N.S. premier wants to ban health strikes

Labour minister to draft alternate dispute resolution legislation

Following a one-day walkout at Halifax's IWK Health Centre last month, Nova Scotia Premier Rodney MacDonald is promising to prevent health-care workers from going on strike.

He said he will give the province's 32,000 health-care workers, including nurses and technicians, an alternate method of resolving failed contract negotiations.

Before introducing the anti-strike legislation in the fall, the Tory government will consult with unions and other Nova Scotians.

Environment and Labour Minister Mark Parent will be in charge of developing the new dispute resolution system. MacDonald said this will probably take the form of arbitration.

Many other provinces have legislation that limits the number of health workers who can strike. Prince Edward Island, Ontario and Alberta have replaced strikes with binding arbitration.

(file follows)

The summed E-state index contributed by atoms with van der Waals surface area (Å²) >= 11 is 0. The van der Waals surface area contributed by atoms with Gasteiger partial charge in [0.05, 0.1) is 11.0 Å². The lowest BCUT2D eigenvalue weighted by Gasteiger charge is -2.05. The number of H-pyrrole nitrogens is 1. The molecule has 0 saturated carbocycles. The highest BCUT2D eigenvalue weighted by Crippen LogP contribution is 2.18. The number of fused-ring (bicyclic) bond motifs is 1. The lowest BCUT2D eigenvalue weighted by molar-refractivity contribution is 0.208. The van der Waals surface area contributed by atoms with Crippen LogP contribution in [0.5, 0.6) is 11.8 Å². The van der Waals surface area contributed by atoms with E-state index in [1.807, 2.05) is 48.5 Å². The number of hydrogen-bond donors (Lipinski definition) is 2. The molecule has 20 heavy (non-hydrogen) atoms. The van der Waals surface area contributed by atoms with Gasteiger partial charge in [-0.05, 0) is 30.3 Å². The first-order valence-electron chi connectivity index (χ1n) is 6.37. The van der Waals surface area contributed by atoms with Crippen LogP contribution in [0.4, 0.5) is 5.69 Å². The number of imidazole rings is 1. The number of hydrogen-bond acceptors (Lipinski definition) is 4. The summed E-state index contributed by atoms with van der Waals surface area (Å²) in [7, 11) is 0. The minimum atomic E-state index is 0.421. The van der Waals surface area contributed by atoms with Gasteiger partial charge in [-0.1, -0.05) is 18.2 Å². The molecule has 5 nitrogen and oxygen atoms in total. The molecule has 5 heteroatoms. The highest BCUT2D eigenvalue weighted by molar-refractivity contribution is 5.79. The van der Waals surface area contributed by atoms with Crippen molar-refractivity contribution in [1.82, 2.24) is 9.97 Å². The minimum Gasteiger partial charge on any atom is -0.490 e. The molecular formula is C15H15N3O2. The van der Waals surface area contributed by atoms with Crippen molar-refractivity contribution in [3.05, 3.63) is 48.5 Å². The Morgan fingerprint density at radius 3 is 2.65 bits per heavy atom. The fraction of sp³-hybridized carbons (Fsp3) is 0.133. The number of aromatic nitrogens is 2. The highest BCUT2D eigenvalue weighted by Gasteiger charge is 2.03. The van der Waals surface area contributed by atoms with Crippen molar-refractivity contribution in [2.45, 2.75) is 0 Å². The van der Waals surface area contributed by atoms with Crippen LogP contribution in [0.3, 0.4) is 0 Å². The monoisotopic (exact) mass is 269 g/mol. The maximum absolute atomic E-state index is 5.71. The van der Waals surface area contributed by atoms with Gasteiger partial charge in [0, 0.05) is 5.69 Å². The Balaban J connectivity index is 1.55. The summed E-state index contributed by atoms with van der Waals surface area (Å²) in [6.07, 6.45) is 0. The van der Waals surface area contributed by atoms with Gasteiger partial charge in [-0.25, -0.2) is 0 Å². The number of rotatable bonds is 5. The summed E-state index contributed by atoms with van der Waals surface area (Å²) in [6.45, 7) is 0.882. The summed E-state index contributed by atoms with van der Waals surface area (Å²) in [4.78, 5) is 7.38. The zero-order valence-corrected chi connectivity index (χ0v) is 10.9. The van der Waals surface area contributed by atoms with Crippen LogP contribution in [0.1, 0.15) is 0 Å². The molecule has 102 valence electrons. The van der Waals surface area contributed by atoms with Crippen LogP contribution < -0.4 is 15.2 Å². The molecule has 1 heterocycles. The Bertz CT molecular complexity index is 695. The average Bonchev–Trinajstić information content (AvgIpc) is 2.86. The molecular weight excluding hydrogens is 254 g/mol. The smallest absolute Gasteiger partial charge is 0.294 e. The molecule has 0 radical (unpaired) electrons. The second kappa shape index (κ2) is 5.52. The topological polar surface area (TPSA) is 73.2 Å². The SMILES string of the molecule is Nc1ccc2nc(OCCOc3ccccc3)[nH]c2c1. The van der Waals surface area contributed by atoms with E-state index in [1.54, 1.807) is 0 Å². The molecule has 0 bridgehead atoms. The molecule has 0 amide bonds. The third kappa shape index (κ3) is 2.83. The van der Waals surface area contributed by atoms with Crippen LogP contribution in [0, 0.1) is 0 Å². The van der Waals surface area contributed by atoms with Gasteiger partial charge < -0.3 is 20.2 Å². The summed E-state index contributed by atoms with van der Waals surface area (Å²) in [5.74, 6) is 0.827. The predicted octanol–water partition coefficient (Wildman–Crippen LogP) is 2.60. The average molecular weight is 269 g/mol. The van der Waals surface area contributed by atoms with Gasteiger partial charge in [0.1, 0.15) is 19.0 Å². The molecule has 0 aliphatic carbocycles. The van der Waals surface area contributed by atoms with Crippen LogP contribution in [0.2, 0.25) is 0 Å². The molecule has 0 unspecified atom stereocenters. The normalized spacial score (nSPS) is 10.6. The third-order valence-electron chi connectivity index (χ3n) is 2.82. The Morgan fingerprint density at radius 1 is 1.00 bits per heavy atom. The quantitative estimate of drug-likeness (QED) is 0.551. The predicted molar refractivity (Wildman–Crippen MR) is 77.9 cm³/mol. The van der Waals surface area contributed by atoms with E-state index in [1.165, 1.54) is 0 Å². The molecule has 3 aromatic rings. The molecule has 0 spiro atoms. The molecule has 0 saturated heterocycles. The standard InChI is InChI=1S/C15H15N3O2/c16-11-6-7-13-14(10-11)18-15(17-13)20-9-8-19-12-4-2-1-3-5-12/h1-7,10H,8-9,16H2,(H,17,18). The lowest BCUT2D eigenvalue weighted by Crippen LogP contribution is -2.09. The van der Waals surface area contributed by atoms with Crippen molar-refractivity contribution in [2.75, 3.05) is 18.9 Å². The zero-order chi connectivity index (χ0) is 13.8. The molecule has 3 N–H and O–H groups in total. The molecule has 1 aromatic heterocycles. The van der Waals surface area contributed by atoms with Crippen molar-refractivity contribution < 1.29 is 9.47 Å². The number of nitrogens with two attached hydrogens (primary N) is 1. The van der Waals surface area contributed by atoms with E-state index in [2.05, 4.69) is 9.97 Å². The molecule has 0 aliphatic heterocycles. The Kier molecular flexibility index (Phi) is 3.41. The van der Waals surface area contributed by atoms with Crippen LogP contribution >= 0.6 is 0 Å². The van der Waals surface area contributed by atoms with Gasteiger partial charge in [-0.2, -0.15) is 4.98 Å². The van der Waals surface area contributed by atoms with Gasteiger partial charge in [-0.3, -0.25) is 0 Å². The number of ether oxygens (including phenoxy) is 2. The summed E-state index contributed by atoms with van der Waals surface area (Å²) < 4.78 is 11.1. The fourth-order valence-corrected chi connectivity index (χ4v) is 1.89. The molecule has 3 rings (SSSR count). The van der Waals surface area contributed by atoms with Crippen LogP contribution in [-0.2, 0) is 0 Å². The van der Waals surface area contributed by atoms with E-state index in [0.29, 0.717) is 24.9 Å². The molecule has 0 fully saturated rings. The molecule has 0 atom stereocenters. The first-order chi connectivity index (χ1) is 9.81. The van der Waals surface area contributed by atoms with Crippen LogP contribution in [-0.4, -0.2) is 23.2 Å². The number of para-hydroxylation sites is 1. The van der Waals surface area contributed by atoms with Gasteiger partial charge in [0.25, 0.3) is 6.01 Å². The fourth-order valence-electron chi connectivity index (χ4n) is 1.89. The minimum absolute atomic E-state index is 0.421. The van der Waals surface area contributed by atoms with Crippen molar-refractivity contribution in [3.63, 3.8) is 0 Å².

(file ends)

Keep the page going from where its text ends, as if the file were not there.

The Liberals and NDP said they will wait to see the legislation Parent comes up with before deciding if they will support the MacDonald's minority government.

The Nova Scotia Nurses Union, which represents 6,000 nurses in the province, are all renegotiating contracts this year and union president Janet Hazelton said talk of anti-strike legislation makes each side less likely to compromise.

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